Rules

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Visa, the largest payment network in the United States, made some changes to its rules related to chargebacks and representments which went into effect in October 2015. The ultimate goal of the rule changes was to provide merchants with greater flexibility in the types of evidence that merchants can provide for chargebacks and representments.

Rising online sales necessitated rule changes

Visa says that it made the changes because digital commerce – led by an increase in transactions coming from mobile devices – is on the rise, and with this increase in online sales comes an increase in disputes related to online purchases.

The payment network says that it is trying to simplify the dispute resolution process and expands the rights and dispute resolution options for merchants.

Four types of chargebacks are affected

Visa amended its rules for four chargeback codes:

  • 30: Services not provided or merchandise not received
  • 53: Not as described or defective merchandise
  • 81: Fraud – card present environment
  • 83: Fraud – card not present environment

For each type of chargeback, Visa has expanded the types of data that it will accept for a dispute. Merchants can now include photographs or emails, for example, as a way of proving that a customer is in possession of the merchandise or is using the services sold. This is a change from the previous policy, providing merchants with greater flexibility.

Merchants can also use data such as the IP address to link a customer with a purchase, again providing merchants with an additional piece of evidence that that a transaction was legitimate.

Representment of digital goods

Merchants that sell digital goods, such as media, movies, books, games, software and music now have an additional layer of documentation that they can use to verify a transaction. For chargebacks identified as fraudulent transactions, sellers of digital goods that are able to provide the following documents and certifications are now able to represent transactions:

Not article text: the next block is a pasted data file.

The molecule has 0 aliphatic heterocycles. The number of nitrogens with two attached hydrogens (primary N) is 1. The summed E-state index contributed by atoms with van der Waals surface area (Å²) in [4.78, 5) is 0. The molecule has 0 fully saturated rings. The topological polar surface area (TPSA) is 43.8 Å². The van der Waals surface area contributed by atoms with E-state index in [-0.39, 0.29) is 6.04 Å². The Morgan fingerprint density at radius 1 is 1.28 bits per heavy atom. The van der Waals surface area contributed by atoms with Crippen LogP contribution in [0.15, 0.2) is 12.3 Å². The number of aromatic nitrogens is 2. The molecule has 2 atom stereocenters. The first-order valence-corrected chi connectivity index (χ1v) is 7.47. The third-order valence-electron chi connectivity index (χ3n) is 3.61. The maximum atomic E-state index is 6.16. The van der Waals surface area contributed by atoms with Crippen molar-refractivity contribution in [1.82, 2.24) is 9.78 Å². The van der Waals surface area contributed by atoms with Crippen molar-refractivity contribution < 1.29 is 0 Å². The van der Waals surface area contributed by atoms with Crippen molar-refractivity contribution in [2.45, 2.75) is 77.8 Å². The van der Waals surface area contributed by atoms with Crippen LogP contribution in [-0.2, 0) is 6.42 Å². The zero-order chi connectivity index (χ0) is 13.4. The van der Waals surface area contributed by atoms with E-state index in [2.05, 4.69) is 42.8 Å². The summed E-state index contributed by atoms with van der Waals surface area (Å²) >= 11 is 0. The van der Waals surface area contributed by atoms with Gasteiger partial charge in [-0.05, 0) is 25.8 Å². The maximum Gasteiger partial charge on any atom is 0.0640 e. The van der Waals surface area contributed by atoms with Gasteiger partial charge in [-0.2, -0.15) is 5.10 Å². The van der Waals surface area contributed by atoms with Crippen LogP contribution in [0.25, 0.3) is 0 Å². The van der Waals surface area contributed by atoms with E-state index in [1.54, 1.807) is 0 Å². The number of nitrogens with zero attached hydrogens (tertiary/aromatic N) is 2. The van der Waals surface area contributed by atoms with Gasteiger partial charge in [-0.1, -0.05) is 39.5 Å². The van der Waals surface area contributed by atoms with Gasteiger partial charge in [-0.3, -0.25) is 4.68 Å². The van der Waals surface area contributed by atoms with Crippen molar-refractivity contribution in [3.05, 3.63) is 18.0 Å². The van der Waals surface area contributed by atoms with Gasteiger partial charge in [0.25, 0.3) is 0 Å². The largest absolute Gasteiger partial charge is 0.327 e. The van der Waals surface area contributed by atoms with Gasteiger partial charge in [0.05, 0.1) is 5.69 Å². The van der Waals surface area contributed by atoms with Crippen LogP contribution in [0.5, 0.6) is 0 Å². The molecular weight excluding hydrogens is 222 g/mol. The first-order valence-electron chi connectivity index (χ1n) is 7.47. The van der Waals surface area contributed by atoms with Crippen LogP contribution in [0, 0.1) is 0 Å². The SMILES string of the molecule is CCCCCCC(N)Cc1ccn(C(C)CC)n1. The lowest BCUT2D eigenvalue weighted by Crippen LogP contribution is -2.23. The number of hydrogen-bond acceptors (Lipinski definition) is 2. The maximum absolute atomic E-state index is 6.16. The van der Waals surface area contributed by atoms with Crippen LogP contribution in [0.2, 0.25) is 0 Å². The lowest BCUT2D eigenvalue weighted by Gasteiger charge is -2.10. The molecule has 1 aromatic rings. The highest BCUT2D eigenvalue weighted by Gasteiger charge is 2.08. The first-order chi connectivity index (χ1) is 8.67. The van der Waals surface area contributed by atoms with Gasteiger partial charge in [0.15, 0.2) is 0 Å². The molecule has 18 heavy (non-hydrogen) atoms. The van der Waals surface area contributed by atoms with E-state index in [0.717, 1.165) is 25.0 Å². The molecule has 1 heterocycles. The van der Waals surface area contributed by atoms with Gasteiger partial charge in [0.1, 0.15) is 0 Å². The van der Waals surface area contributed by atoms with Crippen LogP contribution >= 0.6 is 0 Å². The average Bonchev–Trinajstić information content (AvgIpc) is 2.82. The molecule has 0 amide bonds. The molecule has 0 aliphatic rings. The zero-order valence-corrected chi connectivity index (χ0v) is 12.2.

• Evidence that the merchant is the owner of the operating system for the subject electronic device.
  • Evidence that the merchant has been successfully registered into the Visa Digital Commerce Program.
  • Evidence that the account set up on the merchant’s website or application was accessed by the cardholder and successfully verified by the merchant, before or on the transaction date.
  • Evidence that the disputed transaction used the same device and card as any previous, undisputed transactions.
  • Proof that the device ID number, IP address and geographic location and name of device (if available) are linked to the cardholder profile on record with the merchant.
  • Description of the goods or services, as well as the date and time they were purchased and successfully downloaded.
  • Customer name linked to the customer profile on record at the merchant.
  • Evidence that the customer password was re-entered on the merchant’s website or application at the time of purchase.
  • Evidence the merchant validated the card when the cardholder first linked the card to the customer profile on record at the merchant.

This additional representment right requires that the merchant have all of these elements, but it can prove valuable considering the increase in transactions for digital merchandise.

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